Bowling Green was pretty sparse so give me an opportunity to re-organize the whip and crack open the Buddhist meditation book that I've been dying to get started on. After contemplating my own death and Dharma I headed to Louisville to stay the night with my favorite family, in their house that I hadn't been to since my college days. Their Southern charm and hospitality made me feel so welcome and warm and full. Mrs. Glick helped me send a couple of packages back home to free up some more space in the car, she blessed me with holy water which added to the good juju of Betty White (see post about spiritual car protection).
We headed due east to Red River Gorge about 2 1/2 hours out of our way to Chicago, but a place I've been dreaming about since a rock climbing trip there about five years ago. River was with us on that last trip to the gorge and it rained every day. I’ll be damned as I drove to Lexington under roaring thunder clouds. We made it to Miguel’s pizza, a rock climbing coalition off of highway 11. River and I walked around and made a few friends and scoped out the place which has grown a lot since our last visit. I paid for my campsite, picked up a sticker, and River and I drove down the road to a trailhead for the natural Bridge it said no pets allowed, but River’s basically a human so we took the chance and walk the 2 miles to the overlook. It's a very dope little hike not too strenuous with a pretty inspiring view, and you actually get to walk across the top of the natural Bridge and look over the edge. The sun was going down we started to feel a couple of drops, so we quickly headed back to Miguel’s and set up the tent at warp speed and climbed inside. At this point, I wasn’t sure if the tent would hold up its promise. The rain came down for four hours but it was magical. I felt protected, accomplished, and like I had space to breathe and read. The rain let up around 9 o'clock and I hadn't eaten anything so I took yesterday's meal of black beans, onions, peppers, dill and walnuts to the commissary and sat alone with River hoping to make a friend. It took about 15 minutes but soon a cute 20-year-old boy had come up to me to chat. We discussed life purpose, our hometowns, rock climbing, spirituality, dogs and shared a cigarette. He kept calling me old, which I thought was funny. He invited me back to his van, which sounds sketchy if you haven't been to Miguel’s, but pretty much 80% of the people there live out of their vans doing some sort of similar road travel and dream chasing. The conversation got deeper and more spiritual, but I could tell he was gassing me up for the big pitch. My lamp oil was burning out. River and I called it a night and he asked again if I was sure I didn't want to stay in the van I politely declined. Good to know this'll old bird’s still got it.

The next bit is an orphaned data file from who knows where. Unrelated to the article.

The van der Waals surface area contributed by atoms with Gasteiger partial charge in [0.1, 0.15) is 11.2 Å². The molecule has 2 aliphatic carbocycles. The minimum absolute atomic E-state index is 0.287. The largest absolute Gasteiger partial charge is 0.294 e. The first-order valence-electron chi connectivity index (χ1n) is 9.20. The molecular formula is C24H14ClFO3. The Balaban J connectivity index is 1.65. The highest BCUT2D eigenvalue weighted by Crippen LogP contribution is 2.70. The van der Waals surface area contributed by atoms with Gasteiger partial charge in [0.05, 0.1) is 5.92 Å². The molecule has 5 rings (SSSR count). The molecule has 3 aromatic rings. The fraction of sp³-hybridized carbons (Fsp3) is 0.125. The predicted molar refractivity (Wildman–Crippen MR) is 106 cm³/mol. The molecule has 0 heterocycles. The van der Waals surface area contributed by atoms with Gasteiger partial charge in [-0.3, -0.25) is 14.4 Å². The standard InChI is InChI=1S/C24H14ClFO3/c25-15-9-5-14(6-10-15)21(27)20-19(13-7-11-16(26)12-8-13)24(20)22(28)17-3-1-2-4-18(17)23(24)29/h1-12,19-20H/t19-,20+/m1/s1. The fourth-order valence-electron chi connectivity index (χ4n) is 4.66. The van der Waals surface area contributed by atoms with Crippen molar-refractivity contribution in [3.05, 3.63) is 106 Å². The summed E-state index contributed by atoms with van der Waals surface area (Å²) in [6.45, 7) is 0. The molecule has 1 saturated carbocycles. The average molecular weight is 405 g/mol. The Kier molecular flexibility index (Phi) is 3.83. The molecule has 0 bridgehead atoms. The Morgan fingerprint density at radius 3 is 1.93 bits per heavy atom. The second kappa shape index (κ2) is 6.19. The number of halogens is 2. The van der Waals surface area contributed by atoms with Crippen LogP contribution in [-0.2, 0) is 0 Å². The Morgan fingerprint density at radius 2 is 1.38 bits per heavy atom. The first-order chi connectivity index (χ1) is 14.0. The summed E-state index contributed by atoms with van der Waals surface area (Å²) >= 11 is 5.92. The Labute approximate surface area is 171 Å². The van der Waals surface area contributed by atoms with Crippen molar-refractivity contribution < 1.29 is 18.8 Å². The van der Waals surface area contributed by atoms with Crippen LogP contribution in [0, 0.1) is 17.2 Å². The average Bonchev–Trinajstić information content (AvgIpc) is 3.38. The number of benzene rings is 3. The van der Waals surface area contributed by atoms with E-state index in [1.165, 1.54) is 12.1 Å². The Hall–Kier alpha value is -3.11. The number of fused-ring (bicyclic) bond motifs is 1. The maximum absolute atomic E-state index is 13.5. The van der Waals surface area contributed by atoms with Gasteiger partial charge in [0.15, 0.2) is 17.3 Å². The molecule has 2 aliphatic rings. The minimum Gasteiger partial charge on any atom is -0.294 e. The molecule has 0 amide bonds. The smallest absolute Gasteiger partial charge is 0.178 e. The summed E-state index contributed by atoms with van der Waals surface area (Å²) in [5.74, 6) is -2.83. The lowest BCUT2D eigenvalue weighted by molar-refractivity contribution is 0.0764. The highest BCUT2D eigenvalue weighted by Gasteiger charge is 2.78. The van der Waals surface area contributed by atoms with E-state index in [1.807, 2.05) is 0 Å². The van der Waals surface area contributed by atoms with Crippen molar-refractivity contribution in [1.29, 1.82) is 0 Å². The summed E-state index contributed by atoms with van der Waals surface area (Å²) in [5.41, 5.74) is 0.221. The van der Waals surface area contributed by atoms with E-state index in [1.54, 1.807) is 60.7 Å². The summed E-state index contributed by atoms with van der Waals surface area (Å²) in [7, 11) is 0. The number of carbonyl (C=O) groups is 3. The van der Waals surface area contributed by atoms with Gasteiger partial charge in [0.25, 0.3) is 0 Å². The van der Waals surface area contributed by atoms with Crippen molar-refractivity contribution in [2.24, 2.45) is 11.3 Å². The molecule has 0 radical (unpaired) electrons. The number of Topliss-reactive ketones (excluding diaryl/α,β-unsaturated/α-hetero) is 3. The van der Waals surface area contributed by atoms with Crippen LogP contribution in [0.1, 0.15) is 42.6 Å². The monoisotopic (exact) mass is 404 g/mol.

Woke up the next morning and put my bare feet out on the dewy grass. I surveyed all the tents in this little community thought about how different each person’s experience is. I walked over to Miguel’s and thought about getting something for breakfast but opted for a coffee… I haven't been hungry in days and I don't know why. River and I hung out with a few climbers, Andres and Eric, that morning and got the lowdown on the best hike for me in the man we opted to start at the trailhead for the Eureka climb which ended up being absolutely the best. Fairly easy trails but definitely a little scrambling, jaw-dropping shelves of sandstone caves, ravines of covered rocks and the beautiful muted colors and textures of the gorge. At one point I stripped off all my clothes and played in the stream simply because I could. We were so alone and I knew the weather on the rest of this trip wouldn't quite call for this.
I learned something about River today. As I watched him behave on the trail, he was definitely excited on the way in but I could tell it was the way back that he lived for. His lab instinct and loyalty wanted to lead me back to the car the entire time. Not because he felt that he belonged there but because I truly think he thinks it's his duty to lead me home. He would run ahead about 30 feet wait for me, run ahead, wait, and every time he knew exactly the path to take. There was one time that I'm questioned him and I was absolutely wrong and ended up in a precarious situation him smiling at me from about 50 feet below rock shelf that I had to backtrack. We ran into some Japanese climbers the told me the name for river in Japanese is Kawa, which I think is pretty cool.
We could've stayed at the gorge forever, but we had to be on our way because wedding bells were calling us in Milwaukee.